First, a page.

It’s tricky to keep the difference between stationary and stationery straight. They’re homophones, which means they’re two words that sound the same but have different meanings (think flour and flower or principle and principal).
Stationary is an adjective describing something that isn’t moving:
- All the cars were stationary at the red light.
- I didn’t want to wake up this morning, so I just lay stationary in my bed.
Stationery is a noun that refers to special paper you use for writing:
- She had stationery with matching blue envelopes and paper.
- Her monogram was emblazoned at the top of her stationery.
How to remember the difference:
Paper ends in ER. So you can remember: Stationery is made of paper
Here’s a fun fact: stationary is etymologically related to stationery. They both originally come from the latin word stationarius, which can mean either a fixed military position or, starting in the 14th century, a tradesman who sells from a post or shop.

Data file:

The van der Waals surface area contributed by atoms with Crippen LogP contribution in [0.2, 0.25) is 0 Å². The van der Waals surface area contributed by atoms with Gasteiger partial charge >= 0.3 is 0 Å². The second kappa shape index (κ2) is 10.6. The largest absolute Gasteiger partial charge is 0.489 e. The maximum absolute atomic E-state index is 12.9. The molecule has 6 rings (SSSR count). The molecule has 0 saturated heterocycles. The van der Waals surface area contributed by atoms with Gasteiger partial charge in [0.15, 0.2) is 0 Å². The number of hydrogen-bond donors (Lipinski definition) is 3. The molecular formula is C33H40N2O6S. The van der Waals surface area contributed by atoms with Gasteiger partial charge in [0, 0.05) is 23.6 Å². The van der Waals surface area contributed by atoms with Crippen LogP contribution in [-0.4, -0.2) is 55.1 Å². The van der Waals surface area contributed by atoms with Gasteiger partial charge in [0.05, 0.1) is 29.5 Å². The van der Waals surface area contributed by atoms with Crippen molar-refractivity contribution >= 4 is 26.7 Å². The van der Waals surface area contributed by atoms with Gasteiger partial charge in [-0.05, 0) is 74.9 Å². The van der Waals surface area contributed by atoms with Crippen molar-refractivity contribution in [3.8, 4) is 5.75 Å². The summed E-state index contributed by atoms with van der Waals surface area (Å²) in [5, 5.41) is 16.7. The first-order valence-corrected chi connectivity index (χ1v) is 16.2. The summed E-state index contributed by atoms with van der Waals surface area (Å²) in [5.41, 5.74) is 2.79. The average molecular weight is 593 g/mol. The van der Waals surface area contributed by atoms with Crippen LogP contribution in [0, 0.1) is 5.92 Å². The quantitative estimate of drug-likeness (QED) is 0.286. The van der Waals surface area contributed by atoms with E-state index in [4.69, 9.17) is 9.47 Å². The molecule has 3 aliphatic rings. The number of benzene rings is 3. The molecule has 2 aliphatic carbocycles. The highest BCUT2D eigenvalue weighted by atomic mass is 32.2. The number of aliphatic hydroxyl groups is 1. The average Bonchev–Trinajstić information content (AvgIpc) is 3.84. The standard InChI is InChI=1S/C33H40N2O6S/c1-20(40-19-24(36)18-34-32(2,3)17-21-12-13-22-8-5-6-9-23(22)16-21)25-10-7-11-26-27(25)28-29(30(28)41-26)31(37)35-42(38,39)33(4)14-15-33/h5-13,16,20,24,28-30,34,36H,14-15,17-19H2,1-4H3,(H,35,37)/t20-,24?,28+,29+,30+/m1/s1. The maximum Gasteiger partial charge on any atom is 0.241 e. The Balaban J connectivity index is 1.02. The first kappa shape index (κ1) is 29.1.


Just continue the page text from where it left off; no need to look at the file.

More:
Erin Servais is the founder of Dot and Dash, LLC, an author-services company focusing on women writers and offering a range of book editing, author coaching, and social media packages.
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2 thoughts on “Stationary vs. Stationery”
I’ve posted that tip online before.
I posted it on denisecowleeditorial.com.